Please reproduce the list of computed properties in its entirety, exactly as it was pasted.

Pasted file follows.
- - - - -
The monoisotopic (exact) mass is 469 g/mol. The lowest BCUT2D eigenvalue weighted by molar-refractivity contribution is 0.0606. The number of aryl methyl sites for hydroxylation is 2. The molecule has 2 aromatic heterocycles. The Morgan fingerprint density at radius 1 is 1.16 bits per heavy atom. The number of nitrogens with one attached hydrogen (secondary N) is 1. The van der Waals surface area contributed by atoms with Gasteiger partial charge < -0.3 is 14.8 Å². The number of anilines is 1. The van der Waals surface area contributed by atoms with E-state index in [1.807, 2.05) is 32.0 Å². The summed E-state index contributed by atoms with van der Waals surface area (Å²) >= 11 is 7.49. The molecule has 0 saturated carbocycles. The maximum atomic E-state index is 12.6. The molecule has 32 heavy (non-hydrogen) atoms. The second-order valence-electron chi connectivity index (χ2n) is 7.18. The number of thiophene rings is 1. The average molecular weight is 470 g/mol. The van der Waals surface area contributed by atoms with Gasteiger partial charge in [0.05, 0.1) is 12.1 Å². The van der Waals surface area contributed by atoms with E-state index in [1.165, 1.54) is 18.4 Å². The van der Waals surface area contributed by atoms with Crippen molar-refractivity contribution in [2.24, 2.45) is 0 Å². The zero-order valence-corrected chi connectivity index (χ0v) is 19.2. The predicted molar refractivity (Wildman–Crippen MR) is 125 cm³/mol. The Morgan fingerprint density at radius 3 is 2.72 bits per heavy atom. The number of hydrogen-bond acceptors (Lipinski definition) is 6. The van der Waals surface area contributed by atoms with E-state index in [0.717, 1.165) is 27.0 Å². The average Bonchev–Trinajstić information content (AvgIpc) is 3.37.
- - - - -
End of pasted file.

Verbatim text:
The monoisotopic (exact) mass is 469 g/mol. The lowest BCUT2D eigenvalue weighted by molar-refractivity contribution is 0.0606. The number of aryl methyl sites for hydroxylation is 2. The molecule has 2 aromatic heterocycles. The Morgan fingerprint density at radius 1 is 1.16 bits per heavy atom. The number of nitrogens with one attached hydrogen (secondary N) is 1. The van der Waals surface area contributed by atoms with Gasteiger partial charge < -0.3 is 14.8 Å². The number of anilines is 1. The van der Waals surface area contributed by atoms with E-state index in [1.807, 2.05) is 32.0 Å². The summed E-state index contributed by atoms with van der Waals surface area (Å²) >= 11 is 7.49. The molecule has 0 saturated carbocycles. The maximum atomic E-state index is 12.6. The molecule has 32 heavy (non-hydrogen) atoms. The second-order valence-electron chi connectivity index (χ2n) is 7.18. The number of thiophene rings is 1. The average molecular weight is 470 g/mol. The van der Waals surface area contributed by atoms with Gasteiger partial charge in [0.05, 0.1) is 12.1 Å². The van der Waals surface area contributed by atoms with E-state index in [1.165, 1.54) is 18.4 Å². The van der Waals surface area contributed by atoms with Crippen molar-refractivity contribution in [2.24, 2.45) is 0 Å². The zero-order valence-corrected chi connectivity index (χ0v) is 19.2. The predicted molar refractivity (Wildman–Crippen MR) is 125 cm³/mol. The Morgan fingerprint density at radius 3 is 2.72 bits per heavy atom. The number of hydrogen-bond acceptors (Lipinski definition) is 6. The van der Waals surface area contributed by atoms with E-state index in [0.717, 1.165) is 27.0 Å². The average Bonchev–Trinajstić information content (AvgIpc) is 3.37.